My partner and I adopted Ursa when she was 11 months old. She was still puppy-like, but could sit and shake hands. Part boxer, pit and labrador retriever, she also came equipped with excellent fetching skills. We did a group puppy training class and she learned how to âwait,â lie âdownâ and âcome.â
We also did some in-home training to make her less reactive when people came to the door. She and the trainer licked that one in no time: Now, instead of barking, Ursa simply picks up one of her stuffed toys or a stray shoe (she never hurts them) to greet visitors.
As the years ticked by I wanted to do more training, but never pulled the trigger. Ursa is, for the most part, well behaved (apologies to the postal workers who, inexplicably, are the target of her ferocious barking), so it never seemed essential. Still, I thought, should we have nurtured her natural physical ability with agility classes? Should we have taught her new skills to keep her mind active? Now that she is 10, is it too late?
âItâs a total myth that you canât teach an old dog new tricks,â says Laura Strimpel, owner of Taproot Dog Training, who paid a home visit on a fall Saturday afternoon to show us how.
There are some factors to consider, however, when working with older dogs, says Strimpel, who also recently opened Northpaw, a day care for small dogs and cats. Physiological issues, like joint health, must be weighed: âWhat can your dog physically do? You wouldnât want to get her into agility or fly ball where sheâs doing a lot of running, jumping or turning. She could totally blow something out.â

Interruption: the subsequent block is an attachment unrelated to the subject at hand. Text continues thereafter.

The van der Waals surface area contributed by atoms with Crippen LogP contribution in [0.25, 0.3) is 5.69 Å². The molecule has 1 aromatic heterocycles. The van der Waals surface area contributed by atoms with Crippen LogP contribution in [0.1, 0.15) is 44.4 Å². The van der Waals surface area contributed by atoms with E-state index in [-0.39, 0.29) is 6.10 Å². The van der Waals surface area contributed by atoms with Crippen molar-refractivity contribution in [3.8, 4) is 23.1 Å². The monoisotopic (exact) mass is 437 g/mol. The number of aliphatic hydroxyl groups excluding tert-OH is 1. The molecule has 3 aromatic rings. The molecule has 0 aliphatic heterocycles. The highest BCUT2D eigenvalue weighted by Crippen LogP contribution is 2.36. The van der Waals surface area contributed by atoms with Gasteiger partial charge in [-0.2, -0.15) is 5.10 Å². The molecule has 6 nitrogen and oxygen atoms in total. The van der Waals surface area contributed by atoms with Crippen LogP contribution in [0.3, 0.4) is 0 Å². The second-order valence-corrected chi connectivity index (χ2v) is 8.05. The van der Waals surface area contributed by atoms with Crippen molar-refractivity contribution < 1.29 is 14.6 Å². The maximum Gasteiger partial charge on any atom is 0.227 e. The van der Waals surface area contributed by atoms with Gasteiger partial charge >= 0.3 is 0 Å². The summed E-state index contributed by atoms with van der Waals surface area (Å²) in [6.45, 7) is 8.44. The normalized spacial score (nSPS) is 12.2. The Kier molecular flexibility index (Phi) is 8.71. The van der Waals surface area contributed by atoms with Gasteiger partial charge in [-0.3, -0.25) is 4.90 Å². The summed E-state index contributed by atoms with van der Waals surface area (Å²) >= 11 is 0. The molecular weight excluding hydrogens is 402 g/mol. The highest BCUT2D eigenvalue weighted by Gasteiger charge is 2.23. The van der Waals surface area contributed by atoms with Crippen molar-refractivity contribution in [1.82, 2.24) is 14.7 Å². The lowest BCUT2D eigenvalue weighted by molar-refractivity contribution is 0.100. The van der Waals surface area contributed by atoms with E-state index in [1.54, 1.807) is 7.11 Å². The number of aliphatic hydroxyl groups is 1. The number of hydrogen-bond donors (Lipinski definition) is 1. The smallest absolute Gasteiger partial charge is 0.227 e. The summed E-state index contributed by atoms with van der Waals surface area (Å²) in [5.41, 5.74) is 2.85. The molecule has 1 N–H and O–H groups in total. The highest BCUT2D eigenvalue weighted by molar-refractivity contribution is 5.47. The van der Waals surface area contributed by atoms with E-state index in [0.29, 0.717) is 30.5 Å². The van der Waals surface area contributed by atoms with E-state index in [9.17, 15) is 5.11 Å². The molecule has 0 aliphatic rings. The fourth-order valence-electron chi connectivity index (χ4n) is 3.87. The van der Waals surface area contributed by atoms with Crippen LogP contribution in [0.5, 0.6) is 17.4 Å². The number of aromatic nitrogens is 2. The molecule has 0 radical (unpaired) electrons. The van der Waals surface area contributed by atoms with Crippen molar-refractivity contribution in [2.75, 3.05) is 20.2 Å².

The next step is to determine âwhat your dog is naturally inclined to do.â Thatâs why Strimpel starts training sessions with a questionnaire to determine your dogâs breed and, therefore, natural inclinations like retrieving and hunting.
Strimpel says mental stimulation games are good for senior dogs, and itâs all about learning how to stack skills. âDoes Ursa shake?â she asks. âYep.â âDoes she know high five?â âNope.â
âItâs the same thing,â says Strimpel. âYou just move your hand.â Weâre still working on this one.
We had originally asked Strimpel about teaching Ursa to flip a treat from her nose to mouth. She very diplomatically told us that is not a trick you start with. Dogs donât naturally welcome you into their space, so moving in close to a dogâs face in order to balance a treat on the nose is no small feat. Hereâs where the baby steps come in.
Strimpel had Ursa lie down with her paws out in front. She placed one treat on one paw, told Ursa to wait, and blocked Ursa with her hand if Ursa moved toward the treat. Weâve been practicing this one since our training and are now able to place a treat on each paw and have Ursa wait. We once snuck a treat onto her nose, but she didnât like it very much. This one is going to take more work.
We do consistently practice our favorite new command â âtouchâ or what we have named âbump.â âItâs a terrific building-block cue,â says Strimpel,. âOnce you know touch, you can teach how to push things and identify objects.â
We simply have Ursa sit and then hold one of our fists out in front of us. She bumps our hand and gets a treat. Itâs simple and fun, probably just because itâs new. We can now build on that skill to try something else â like getting Ursa to use her nose to close the cabinet door where we keep her food and treats.
Obviously none of these are going to win ribbons at a dog show, but I do think our old pup has enjoyed learning new things and being tested a bit. Or maybe itâs just us.